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THE ESSENTIAL WoodenA Lifetime of Lessons on Leaders and Leadership
By JOHN WOODEN STEVE JAMISON
McGraw-HillCopyright © 2007 John Wooden and Steve Jamison
All right reserved.
Chapter OnePART I LEADERSHIP, VALUES, VICTORY, AND SUCCESS
PRESEASON LETTER TO THE TEAM JULY 23, 1971
If each of you makes every effort to develop to the best of your ability, follow the proper rules of conduct and activity most conducive to good physical condition, subordinate individual acclaim for the welfare of the team, and permit no personality clashes or differences of opinion with teammates or coaches to interfere with your or a teammate's efforts, it will be a very rewarding year.
Who I Am
I am a lucky man—a teacher. I believe that teaching may be the most rewarding job on earth. Perhaps the most important next to being a parent.
What follows is my philosophy of leadership, my concept of success and how to achieve it, and my approach to coaching (which is another word for "team building"). I've spent most of my professional life teaching all three. All three are bound together as essential elements of my overall system.
In his dictionary, Mr. Webster's definition of what a teacher does is illuminating: giving "instruction and guidance with a specific end in mind until rapid and successful execution of assigned duties and tasks is assured."
For four decades, I tried to accomplish this as a leader and coach who taught members of the team how to successfully execute their assigned roles and responsibilities at the uppermost level of their abilities in ways that best serve the group.
Regardless of the profession, all good leaders strive for this same result, and I've never met one worth his or her salt who wasn't a good teacher.
Leadership's Greatest Reward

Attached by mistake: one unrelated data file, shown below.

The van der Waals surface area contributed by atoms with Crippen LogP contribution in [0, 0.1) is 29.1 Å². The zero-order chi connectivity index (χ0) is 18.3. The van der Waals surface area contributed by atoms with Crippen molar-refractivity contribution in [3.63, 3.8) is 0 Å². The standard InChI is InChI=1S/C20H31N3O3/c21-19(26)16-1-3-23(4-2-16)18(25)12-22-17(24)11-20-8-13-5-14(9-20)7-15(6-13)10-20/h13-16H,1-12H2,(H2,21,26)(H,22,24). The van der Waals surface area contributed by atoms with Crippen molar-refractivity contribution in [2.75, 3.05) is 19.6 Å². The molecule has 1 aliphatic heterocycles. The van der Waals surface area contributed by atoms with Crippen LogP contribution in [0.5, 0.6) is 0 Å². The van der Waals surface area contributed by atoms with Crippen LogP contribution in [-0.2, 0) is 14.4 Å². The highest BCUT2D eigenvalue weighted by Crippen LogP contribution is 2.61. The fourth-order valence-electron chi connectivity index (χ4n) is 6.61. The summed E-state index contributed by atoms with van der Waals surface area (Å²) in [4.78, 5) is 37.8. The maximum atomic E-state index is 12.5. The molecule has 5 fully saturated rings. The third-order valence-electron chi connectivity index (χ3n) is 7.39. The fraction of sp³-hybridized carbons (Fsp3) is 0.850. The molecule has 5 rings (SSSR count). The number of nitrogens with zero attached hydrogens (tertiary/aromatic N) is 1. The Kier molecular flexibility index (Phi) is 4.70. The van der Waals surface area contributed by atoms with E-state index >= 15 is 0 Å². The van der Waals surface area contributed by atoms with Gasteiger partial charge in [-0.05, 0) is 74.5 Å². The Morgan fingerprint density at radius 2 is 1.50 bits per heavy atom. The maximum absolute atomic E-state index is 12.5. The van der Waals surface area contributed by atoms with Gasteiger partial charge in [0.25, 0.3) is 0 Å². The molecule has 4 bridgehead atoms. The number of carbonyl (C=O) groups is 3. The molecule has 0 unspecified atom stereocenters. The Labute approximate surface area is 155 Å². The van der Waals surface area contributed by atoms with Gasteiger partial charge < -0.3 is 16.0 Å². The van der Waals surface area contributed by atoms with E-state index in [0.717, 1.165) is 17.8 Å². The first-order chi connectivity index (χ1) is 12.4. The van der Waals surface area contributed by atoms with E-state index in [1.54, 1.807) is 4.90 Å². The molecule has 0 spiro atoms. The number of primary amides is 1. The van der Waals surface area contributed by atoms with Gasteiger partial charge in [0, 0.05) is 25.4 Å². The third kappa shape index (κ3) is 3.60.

Mr. Webster fails to mention that during the process of being a teacher, coach, and leader, something extraordinary can occur: You will actually create an honest-to-goodness team, its members joined in a way comparable only to being in a strong family with bonds that last a lifetime.
That is what I love so dearly about leadership. Over and over again it allowed me the privilege of building and being part of that special family we call "a team," a group of individuals striving to achieve competitive greatness and success. I am a lucky man.
The Prerequisite for Leadership
These words are worth consideration. They go straight to the core of a being an effective leader: "Live as though you'll die tomorrow. Learn as though you'll live forever."
The words convey a fitting sense of energy and urgency. Don't squander a single day, and seek knowledge as if you will never die. It is an instruction on how to be an enlightened leader—one who lasts.
Longevity in leadership is related, in part, to your love of learning and the sense of urgency you attach to it.
Leaders Never Stop Learning
Ben Franklin made this observation about a fellow he had known in Philadelphia: "The man died at 25, but wasn't buried until 75." Mr. Franklin was describing a man who stopped learning early on.
In my field of work the leader is called "a coach." To excel as a coach and leader, you must be a good teacher; to excel as a teacher, leader, and coach, you must remain a student who keeps learning. You must not die at 25.
I believe the key to learning is listening with both your ears and your eyes. For me, it happened gradually, but it happened because I was blessed with teachers worth listening to.